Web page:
2. Geology and Soils of the Watershed:
Acidic and alkaline compounds can be released into water from different types of rock and soil. When calcite (CaCO3) is present, carbonates (HCO3, CO3-2) can be released, increasing the alkalinity of the water, which raises the pH. When sulfide minerals, such as pyrite, or “fool’s gold,” (FeS2) are present, water and oxygen interact with the minerals to form sulfuric acid (H2SO4). This can significantly drop the pH of the water. Drainage water from forests and marshes is often slightly acidic, due to the presence of organic acids produced by decaying vegetation.
3. Drainage from Mine Sites:
Mining for gold, silver, and other metals often involves the removal of sulfide minerals buried in the ground. When water flows over or through sulfuric waste rock or tailings exposed at a mine site, this water can become acidic from the formation of sulfuric acid. In the absence of buffering material, such as calcareous rocks, streams that receive drainage from mine sites can have low pH levels.
4. Air Pollution:
Air pollution from car exhaust and power plant emissions increases the concentrations of nitrogen oxides (NO2, NO3) and sulfur dioxide (SO2) in the air. These pollutants can travel far from their place of origin, and react in the atmosphere to form nitric acid (HNO3) and sulfuric acid (FI2SO4). These acids can affect the pH of streams by combining with moisture in the air and falling to the earth as acid rain or snow.
Very high (greater than 9.5) or very low (less than 4.5) pH values are unsuitable for most aquatic organisms. Young fish and immature stages of aquatic insects are extremely sensitive to pH levels below 5 and may die at these low pH values. High pH levels (9-14) can harm fish by denaturing cellular membranes.
Changes in pH can also affect aquatic life indirectly by altering other aspects of water chemistry. Low pH levels accelerate the release of metals from rocks or sediments in the stream. These metals can affect a fish’s metabolism and the fish’s ability to take water in through the gills, and can kill fish fry.
5. Term Paper on Soil:
Meaning of Soil:
Soil is the mixture of minerals, organic matter, gases, liquids, and the myriad of organisms that together support plant life. It is a natural body that exists as part of the pedosphere. The soil plays a major role in four important factors.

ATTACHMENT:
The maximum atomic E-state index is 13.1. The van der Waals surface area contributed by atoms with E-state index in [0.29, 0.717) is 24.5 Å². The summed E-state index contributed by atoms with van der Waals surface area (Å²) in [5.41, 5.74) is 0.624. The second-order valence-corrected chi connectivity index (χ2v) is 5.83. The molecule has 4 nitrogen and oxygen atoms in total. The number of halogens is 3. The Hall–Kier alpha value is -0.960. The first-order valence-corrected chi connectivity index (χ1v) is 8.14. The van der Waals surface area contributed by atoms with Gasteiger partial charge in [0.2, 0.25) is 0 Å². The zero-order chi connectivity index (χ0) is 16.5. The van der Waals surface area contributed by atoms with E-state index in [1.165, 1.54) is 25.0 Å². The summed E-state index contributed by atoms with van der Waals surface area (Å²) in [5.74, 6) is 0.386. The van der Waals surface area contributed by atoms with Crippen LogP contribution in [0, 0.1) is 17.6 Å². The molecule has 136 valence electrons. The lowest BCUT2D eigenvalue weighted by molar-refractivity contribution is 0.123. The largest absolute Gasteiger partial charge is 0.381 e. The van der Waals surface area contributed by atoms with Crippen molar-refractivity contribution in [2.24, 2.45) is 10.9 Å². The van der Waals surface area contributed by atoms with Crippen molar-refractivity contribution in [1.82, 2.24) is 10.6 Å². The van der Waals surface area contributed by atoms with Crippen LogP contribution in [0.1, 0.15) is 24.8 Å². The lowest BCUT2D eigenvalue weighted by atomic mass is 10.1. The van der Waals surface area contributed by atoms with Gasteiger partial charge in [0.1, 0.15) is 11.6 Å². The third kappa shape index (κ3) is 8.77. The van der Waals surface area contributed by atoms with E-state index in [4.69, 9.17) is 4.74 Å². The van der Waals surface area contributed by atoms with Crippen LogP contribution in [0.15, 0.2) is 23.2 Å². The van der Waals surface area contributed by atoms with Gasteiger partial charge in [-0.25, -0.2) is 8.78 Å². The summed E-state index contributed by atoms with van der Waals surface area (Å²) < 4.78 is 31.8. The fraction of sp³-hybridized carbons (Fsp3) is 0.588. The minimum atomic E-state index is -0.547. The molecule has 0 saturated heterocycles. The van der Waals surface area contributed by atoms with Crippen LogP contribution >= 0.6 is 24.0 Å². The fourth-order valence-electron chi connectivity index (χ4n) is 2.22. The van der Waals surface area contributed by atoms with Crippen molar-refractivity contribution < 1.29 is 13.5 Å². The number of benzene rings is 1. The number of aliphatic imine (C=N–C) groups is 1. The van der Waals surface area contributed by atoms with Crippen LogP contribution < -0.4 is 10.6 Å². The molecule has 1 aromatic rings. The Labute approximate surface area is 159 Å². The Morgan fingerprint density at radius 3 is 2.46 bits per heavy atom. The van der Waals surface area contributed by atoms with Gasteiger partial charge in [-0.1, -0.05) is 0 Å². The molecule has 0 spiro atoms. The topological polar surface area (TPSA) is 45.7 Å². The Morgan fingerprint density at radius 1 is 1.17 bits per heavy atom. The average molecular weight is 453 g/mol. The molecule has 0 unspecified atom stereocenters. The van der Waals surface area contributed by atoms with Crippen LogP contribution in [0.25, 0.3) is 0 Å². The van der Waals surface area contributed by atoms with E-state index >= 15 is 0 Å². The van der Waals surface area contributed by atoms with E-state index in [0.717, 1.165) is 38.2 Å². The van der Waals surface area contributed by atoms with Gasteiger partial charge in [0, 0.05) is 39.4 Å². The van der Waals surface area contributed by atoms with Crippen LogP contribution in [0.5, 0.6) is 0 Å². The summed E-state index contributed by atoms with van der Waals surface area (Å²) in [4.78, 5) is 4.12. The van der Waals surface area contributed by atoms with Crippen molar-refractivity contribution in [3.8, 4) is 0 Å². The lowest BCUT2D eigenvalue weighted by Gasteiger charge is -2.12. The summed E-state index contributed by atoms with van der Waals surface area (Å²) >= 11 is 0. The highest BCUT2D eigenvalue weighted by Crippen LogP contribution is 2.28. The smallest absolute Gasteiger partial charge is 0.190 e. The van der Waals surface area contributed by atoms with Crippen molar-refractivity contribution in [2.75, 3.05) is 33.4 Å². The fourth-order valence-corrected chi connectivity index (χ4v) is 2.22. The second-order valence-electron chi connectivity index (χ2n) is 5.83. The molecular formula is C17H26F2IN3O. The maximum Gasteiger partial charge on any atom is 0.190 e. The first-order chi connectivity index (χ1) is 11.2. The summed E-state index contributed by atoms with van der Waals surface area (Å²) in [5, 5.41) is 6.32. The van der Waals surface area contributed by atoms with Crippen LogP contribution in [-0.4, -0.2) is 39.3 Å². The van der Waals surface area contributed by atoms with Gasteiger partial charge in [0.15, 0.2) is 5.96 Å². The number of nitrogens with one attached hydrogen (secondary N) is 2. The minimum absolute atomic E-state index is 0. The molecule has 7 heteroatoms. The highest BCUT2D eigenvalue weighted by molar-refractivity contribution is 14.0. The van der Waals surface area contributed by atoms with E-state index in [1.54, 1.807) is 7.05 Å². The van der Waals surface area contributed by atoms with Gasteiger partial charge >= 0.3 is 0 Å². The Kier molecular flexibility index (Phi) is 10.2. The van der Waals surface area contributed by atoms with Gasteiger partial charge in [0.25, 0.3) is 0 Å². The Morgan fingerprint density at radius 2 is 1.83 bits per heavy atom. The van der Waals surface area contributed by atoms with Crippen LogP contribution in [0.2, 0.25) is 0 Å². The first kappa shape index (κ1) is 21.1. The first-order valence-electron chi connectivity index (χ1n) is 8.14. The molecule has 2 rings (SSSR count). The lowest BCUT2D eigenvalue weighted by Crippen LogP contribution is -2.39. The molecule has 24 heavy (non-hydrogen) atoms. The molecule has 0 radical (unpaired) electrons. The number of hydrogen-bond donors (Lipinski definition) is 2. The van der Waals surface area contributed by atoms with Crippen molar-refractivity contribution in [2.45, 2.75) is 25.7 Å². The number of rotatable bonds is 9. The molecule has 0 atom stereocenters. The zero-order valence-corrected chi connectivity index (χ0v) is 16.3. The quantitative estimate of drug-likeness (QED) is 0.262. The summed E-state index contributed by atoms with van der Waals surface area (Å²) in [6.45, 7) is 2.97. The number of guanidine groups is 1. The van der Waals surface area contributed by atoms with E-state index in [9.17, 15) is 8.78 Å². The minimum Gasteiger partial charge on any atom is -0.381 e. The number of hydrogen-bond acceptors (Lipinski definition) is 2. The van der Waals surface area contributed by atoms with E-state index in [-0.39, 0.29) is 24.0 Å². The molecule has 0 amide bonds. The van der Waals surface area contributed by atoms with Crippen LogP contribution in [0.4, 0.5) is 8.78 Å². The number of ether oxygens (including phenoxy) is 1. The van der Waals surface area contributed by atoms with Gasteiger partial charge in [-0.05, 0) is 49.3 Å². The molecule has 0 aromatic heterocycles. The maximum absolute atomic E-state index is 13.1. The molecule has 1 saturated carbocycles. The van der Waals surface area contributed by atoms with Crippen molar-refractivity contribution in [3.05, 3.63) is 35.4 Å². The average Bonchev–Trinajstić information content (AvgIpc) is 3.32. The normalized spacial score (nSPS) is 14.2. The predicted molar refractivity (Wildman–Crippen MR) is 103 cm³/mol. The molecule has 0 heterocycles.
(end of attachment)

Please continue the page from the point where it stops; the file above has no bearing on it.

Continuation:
They are as follows:
i. It is a medium for plant growth.
ii. It is a means of water storage, supply and purification.
iii. It is a modifier of the atmosphere.
iv. It is a habitat for organisms that take part in decomposition of organic matter and the creation of a habitat for new organisms.
Soil formation starts by disintegrating the rock under the influence of climate. Rain water will dissolve the rock elements, the temperature fluctuations will cause differential expansion and contraction of the rock-forming crystals, and the freezing and thawing of water captured in the rock will widen existing cracks and cavities.
Pioneer vegetation, at first lichens, will settle, and their roots will further loosen the rock. Moreover, decaying plant debris will produce organic acids, which further attack the rock. Organic matter will start to accumulate and be mixed with the mineral material provided by the rock. This is how the soil is formed.
When the soil travels along with air, wind or rain and leaves land with rocks or pebbles is called soil erosion. It is a loss of upper layer of soil.
There are several causes of soil erosion. Natural causes that involve high wind with speed and rains which take away soil with themselves. Many human factors also give rise to loss of soil. Deforestation (cutting of forest), overgrazing, improper agricultural practices, and sloppy areas are reasons that enhance the soil loss.
This results in reduced soil fertility, land sliding, desert formation on land, floods, etc. We can reduce it by growing more trees to hold soil, ploughing at right angles, controlling grazing, growing trees on slopes to avoid loss of soil.
Aspects of Soil:
For practical purposes, the following aspects of soil studies must be considered: 1. Soil Composition 2. Soil Structure 3. Aeration and Water Supply 4. Soil Temperature.
i. Soil Composition:
Weathering processes carried out by rain, sun, wind or frost/ice break down rocks to form soil. Since rocks are so varied in their chemical composition, including such minerals as calcium, potash, phosphorus, iron, aluminium, silica and soda, the soils which result from the weathering of these rocks will also differ greatly. For instance, the weathering of rocks rich in iron may produce soils rich in iron oxides.
On the other hand the weathering of limestone usually produces a soil with little lime content because the lime (calcium) is dissolved and carried away by rain-water. Thus the composition of the soil is greatly dependent on the nature of the parent material, i.e. the rock on which it was developed.